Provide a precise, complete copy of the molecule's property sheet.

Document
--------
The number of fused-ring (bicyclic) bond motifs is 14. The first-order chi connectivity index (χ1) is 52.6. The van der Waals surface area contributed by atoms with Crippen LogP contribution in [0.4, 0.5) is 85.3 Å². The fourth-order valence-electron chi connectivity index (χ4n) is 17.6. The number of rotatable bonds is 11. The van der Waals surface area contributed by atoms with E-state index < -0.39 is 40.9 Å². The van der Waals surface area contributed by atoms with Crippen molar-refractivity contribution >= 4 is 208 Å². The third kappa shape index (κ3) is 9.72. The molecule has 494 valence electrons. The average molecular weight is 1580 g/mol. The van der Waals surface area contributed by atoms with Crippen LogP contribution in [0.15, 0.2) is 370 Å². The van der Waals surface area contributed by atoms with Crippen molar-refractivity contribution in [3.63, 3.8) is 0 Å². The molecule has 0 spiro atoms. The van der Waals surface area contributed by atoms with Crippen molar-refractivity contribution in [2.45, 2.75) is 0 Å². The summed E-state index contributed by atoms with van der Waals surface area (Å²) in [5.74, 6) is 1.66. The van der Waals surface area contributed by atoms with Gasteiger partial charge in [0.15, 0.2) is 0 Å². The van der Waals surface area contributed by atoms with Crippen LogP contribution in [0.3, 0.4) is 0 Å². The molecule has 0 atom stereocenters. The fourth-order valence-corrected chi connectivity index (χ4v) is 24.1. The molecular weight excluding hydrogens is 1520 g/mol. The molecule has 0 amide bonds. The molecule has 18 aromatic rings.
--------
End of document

The number of fused-ring (bicyclic) bond motifs is 14. The first-order chi connectivity index (χ1) is 52.6. The van der Waals surface area contributed by atoms with Crippen LogP contribution in [0.4, 0.5) is 85.3 Å². The fourth-order valence-electron chi connectivity index (χ4n) is 17.6. The number of rotatable bonds is 11. The van der Waals surface area contributed by atoms with E-state index < -0.39 is 40.9 Å². The van der Waals surface area contributed by atoms with Crippen molar-refractivity contribution >= 4 is 208 Å². The third kappa shape index (κ3) is 9.72. The molecule has 494 valence electrons. The average molecular weight is 1580 g/mol. The van der Waals surface area contributed by atoms with Crippen LogP contribution in [0.15, 0.2) is 370 Å². The van der Waals surface area contributed by atoms with Crippen molar-refractivity contribution in [3.63, 3.8) is 0 Å². The molecule has 0 spiro atoms. The van der Waals surface area contributed by atoms with Crippen molar-refractivity contribution in [2.45, 2.75) is 0 Å². The summed E-state index contributed by atoms with van der Waals surface area (Å²) in [5.74, 6) is 1.66. The van der Waals surface area contributed by atoms with Gasteiger partial charge in [0.15, 0.2) is 0 Å². The van der Waals surface area contributed by atoms with Crippen LogP contribution in [0.3, 0.4) is 0 Å². The molecule has 0 atom stereocenters. The fourth-order valence-corrected chi connectivity index (χ4v) is 24.1. The molecular weight excluding hydrogens is 1520 g/mol. The molecule has 0 amide bonds. The molecule has 18 aromatic rings.